By Raymond J. McKoski. Full text here.
In order to promote public trust in the independence and impartiality of the judicial system, judges are required to forego a litany of professional and personal behaviors deemed to be inconsistent with the role of the neutral magistrate. For example, codes of judicial conduct prohibit ex parte communications, the misuse of office, public commentary on prohibited topics, and participation in certain social, fraternal, religious, and political activities.
In addition to specific rules barring actual improprieties, it is commonly believed that a broader disciplinary standard is necessary to fully safeguard the public’s faith in the judiciary. As a result, under virtually every state judicial code, discipline may be imposed upon a judge for conduct which may not violate a particular rule but which is thought to create an appearance of impropriety.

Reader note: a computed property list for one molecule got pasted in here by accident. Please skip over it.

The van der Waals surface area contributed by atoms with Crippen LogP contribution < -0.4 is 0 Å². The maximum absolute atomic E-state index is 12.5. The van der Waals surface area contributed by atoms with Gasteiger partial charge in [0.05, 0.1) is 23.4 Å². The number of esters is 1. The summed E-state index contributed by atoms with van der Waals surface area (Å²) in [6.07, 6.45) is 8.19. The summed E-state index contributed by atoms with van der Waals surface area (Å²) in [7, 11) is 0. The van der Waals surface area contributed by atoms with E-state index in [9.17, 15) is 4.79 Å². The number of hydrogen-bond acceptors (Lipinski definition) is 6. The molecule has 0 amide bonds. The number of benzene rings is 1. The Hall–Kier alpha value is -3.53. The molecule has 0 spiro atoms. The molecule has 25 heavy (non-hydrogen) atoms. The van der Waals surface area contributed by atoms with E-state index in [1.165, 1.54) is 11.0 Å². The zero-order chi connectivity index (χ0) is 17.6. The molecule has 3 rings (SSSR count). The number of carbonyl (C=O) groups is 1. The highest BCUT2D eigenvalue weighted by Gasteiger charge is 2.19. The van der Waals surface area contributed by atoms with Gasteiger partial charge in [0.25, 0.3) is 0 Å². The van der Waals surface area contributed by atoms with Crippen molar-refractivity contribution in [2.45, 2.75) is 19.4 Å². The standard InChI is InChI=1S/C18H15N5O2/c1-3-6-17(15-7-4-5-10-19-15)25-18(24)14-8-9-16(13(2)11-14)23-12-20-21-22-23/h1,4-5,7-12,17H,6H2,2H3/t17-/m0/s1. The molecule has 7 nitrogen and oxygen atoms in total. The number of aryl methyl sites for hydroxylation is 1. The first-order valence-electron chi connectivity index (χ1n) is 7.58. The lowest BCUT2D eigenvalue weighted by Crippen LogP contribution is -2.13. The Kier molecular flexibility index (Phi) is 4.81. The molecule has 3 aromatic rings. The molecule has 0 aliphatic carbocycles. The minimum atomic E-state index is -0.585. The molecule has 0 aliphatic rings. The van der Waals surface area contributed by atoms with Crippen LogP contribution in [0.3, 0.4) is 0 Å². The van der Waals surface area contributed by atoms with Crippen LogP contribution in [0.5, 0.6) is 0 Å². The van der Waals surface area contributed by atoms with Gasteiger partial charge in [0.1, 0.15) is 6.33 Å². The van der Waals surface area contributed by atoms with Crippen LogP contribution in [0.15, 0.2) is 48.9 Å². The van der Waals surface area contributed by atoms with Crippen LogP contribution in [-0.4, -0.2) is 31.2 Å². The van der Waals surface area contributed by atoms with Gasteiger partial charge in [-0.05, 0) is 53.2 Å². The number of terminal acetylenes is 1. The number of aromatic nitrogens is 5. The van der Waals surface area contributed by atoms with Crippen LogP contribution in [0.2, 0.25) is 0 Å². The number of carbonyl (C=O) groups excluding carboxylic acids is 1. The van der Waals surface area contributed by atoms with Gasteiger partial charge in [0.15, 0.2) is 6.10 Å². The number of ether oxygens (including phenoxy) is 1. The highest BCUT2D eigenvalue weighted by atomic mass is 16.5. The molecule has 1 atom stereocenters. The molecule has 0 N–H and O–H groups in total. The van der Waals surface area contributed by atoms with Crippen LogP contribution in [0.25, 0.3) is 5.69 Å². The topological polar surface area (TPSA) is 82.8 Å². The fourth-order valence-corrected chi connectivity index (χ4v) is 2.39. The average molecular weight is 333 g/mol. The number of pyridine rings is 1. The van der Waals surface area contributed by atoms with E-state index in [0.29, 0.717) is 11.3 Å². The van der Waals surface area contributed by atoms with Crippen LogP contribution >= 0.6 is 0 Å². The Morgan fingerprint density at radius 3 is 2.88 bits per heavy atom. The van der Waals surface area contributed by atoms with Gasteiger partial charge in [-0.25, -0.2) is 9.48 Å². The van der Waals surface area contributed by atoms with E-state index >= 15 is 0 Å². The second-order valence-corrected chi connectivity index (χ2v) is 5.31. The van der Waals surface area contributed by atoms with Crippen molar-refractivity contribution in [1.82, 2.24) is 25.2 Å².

This Article examines the disciplinary use of the appearance of impropriety standard from a theoretical and practical standpoint. The history and development of the standard is explored together with the most debated aspect of the rule—whether the appearance of impropriety prohibition can survive a vagueness challenge. The inescapable conclusion is that it cannot. A cost-benefit analysis further discloses that the disadvantages of the rule clearly outweigh its oft-touted but, nevertheless, illusory benefits. It is proposed that the use of the appearance standard as a disciplinary rule should be discontinued or, in the alternative, that a limiting construction should be placed on the “appearance of impropriety” thereby supplying the specificity needed to meet due process demands.